Class-action bias case ends with $575,000 settlement

An Alameda County Superior Court has approved a $575,000 settlement -- the largest class action housing discrimination case in state court history. The case, brought by an African-American family, alleged that they had been denied the opportunity to rent an apartment at the South Shore Garden Apartments in the city of Alameda in 1996, because of their race and because the apartment complex did not rent to families with children. The settlement provides for payment of $90,000 to the individual family, as well as a fund of $200,000 to pay claims of all other tenants who were discriminated against on the basis of race or familial status. In addition, $25,000 Fair Housing of Oakland, the Impact Fund of Berkeley, the American Civil Liberties Union of Northern California, Housing Rights, Inc., and Lawyers Committee for Civil Rights- all groups working against housing discrimination.

Judge Kawaichi approved the $575,000 settlement on August 13, 1999. As part of the settlement, the defendants, Conference Claimants Endowment Board (which has since sold the Alameda apartment complex), has agreed to pay the plaintiffs’ attorneys fees and court costs, the costs of the administration of the settlement process, and fair housing training and monitoring of other rental properties owned by the defendants.

The case arose in 1996 when Brenda and Chris Baldwin inquired about renting an available apartment at the South Shore Garden Apartments in Alameda. The resident manager told them that the complex did not rent to families with children on the second floor. The complaint of discrimination was verified by Sentinel Fair Housing of Oakland, a civil rights organization which counsels landlords and tenants about fair housing laws, and is funded by HUD to investigate claims of housing discrimination.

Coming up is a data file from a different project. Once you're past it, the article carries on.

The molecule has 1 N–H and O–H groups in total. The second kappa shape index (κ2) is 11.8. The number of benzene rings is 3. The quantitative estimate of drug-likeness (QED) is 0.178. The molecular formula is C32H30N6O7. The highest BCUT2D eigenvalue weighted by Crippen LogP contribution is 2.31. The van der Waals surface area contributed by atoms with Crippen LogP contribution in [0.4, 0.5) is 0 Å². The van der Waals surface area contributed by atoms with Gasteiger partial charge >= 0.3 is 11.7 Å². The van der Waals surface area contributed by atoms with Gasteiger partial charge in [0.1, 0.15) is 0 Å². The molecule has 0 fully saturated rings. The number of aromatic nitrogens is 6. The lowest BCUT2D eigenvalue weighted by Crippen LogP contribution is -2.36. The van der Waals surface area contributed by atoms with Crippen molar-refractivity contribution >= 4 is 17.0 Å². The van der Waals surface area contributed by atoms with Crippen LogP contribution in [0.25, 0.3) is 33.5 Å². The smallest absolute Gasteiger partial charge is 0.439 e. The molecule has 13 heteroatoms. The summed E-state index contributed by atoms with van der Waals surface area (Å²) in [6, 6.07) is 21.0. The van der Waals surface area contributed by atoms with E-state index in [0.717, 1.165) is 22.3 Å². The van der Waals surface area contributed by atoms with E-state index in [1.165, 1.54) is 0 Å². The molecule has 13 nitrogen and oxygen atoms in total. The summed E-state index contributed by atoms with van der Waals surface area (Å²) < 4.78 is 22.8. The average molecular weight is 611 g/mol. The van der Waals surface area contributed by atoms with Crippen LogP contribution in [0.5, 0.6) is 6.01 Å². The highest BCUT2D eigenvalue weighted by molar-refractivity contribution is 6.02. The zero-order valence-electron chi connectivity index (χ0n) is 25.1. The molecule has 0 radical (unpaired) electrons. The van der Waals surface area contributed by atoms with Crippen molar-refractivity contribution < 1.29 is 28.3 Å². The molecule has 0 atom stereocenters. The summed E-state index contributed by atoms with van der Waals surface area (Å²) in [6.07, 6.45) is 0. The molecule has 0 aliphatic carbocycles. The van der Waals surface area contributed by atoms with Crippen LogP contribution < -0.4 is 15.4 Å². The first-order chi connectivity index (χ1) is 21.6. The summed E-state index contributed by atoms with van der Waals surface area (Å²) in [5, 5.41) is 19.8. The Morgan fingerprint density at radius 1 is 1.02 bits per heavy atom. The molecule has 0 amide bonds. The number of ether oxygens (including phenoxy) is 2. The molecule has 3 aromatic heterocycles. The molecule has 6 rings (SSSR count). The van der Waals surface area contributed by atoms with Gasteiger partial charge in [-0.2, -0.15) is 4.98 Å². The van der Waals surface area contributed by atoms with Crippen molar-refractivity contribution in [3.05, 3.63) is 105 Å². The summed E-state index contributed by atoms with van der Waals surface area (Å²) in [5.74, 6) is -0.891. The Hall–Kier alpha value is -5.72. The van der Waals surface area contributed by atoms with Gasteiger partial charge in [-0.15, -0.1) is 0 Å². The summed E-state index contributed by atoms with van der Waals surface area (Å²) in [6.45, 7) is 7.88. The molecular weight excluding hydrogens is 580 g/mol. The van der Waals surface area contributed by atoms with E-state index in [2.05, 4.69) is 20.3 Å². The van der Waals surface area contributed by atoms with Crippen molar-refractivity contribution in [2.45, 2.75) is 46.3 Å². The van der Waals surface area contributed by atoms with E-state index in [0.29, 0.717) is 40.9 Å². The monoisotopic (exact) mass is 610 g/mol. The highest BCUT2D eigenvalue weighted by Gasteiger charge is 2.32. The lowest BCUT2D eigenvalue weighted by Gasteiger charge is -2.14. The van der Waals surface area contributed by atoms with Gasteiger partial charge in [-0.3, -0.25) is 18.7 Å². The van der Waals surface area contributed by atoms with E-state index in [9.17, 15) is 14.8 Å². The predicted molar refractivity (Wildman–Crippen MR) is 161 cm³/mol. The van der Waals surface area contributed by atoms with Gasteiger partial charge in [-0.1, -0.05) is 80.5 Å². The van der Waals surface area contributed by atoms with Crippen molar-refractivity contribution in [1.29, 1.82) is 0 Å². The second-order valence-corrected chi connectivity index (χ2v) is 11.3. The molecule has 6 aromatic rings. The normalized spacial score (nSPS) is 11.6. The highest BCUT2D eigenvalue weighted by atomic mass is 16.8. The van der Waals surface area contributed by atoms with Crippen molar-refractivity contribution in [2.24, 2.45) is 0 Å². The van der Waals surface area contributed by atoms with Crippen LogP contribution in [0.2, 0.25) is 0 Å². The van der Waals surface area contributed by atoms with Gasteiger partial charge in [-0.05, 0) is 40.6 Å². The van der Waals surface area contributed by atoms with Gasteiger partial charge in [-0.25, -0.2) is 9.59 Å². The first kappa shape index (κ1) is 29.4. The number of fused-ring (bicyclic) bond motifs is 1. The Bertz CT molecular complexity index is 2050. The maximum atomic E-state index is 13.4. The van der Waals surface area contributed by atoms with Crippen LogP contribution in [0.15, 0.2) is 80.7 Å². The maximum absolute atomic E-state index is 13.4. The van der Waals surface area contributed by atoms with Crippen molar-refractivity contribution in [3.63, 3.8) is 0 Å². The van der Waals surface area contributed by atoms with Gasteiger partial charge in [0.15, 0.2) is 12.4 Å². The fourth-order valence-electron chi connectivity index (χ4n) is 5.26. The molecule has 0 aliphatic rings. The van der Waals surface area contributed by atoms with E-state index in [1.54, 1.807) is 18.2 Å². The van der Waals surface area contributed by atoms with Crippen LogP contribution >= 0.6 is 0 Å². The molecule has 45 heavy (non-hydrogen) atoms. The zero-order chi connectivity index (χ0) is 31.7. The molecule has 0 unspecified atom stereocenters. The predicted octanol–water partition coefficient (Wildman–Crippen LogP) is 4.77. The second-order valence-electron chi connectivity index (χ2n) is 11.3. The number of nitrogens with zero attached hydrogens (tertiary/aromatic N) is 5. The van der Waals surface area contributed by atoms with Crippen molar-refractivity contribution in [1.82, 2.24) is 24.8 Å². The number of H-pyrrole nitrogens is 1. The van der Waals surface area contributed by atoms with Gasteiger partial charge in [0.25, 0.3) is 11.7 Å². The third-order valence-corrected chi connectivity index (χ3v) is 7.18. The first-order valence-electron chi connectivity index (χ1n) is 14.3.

Once the discrimination had been verified by Sentinel, the Baldwin family retained a private lawyer, Zona Sage of Oakland, and filed a class action lawsuit in Alameda County Superior Court. Subsequent investigation by the California Department of Fair Employment and Housing confirmed discrimination against families with children by the complex, and DFEH filed a second lawsuit against the Conference Claimants Endowment Board. DFEH dismissed its case when it appeared that the private lawsuit would be successful. It is the family’s private class action lawsuit which has now settled.

In the course of the litigation evidence from the defendants revealed that systematic discrimination against African-American tenants had also taken place, according to Zona Sage, the plaintiffs’ attorney. The court ordered that claims of race discrimination be included in their lawsuit.

"Even in this area with so much awareness of discrimination laws, many landlords still erroneously think it is permissible to discriminate against families with children," said Zona Sage. "Hopefully cases like this will educate people that it is against the law, and increase rental opportunities for minorities and families with children."

The $200,000 fund is for other tenants who were discriminated against at South Shore Garden Apartments because of race or family status. Claims must be filed no later than October 13, 1999 with the claims administrator, Johnnie Scott, Jr., P.O. Box 1683, Benicia, CA 94510-4683, tel. (707)747-0839.

"Sentinel Fair Housing is committed to enforcing state and federal fair housing laws. If housing providers insist on violating these laws we will respond and justice will prevail," said Mona Breed, executive director of Sentinel Fair Housing.